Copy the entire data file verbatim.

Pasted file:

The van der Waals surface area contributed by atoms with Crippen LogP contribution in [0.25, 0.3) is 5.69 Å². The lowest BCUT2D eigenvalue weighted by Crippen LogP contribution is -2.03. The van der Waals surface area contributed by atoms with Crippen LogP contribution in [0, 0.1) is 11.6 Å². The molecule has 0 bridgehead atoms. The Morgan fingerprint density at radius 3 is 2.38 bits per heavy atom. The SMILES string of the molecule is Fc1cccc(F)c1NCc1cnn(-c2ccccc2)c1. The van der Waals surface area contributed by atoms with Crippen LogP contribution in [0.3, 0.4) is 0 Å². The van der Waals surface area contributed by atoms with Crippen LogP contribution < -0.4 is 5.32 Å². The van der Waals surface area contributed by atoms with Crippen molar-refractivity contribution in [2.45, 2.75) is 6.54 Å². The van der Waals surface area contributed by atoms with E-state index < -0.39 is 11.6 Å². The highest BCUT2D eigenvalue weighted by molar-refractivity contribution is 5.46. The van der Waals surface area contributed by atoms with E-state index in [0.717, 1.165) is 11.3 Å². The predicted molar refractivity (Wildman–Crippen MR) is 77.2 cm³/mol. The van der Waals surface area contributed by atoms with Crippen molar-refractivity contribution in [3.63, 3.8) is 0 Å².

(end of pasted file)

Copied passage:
The van der Waals surface area contributed by atoms with Crippen LogP contribution in [0.25, 0.3) is 5.69 Å². The lowest BCUT2D eigenvalue weighted by Crippen LogP contribution is -2.03. The van der Waals surface area contributed by atoms with Crippen LogP contribution in [0, 0.1) is 11.6 Å². The molecule has 0 bridgehead atoms. The Morgan fingerprint density at radius 3 is 2.38 bits per heavy atom. The SMILES string of the molecule is Fc1cccc(F)c1NCc1cnn(-c2ccccc2)c1. The van der Waals surface area contributed by atoms with Crippen LogP contribution in [0.3, 0.4) is 0 Å². The van der Waals surface area contributed by atoms with Crippen LogP contribution < -0.4 is 5.32 Å². The van der Waals surface area contributed by atoms with Crippen molar-refractivity contribution in [2.45, 2.75) is 6.54 Å². The van der Waals surface area contributed by atoms with E-state index < -0.39 is 11.6 Å². The highest BCUT2D eigenvalue weighted by molar-refractivity contribution is 5.46. The van der Waals surface area contributed by atoms with E-state index in [0.717, 1.165) is 11.3 Å². The predicted molar refractivity (Wildman–Crippen MR) is 77.2 cm³/mol. The van der Waals surface area contributed by atoms with Crippen molar-refractivity contribution in [3.63, 3.8) is 0 Å².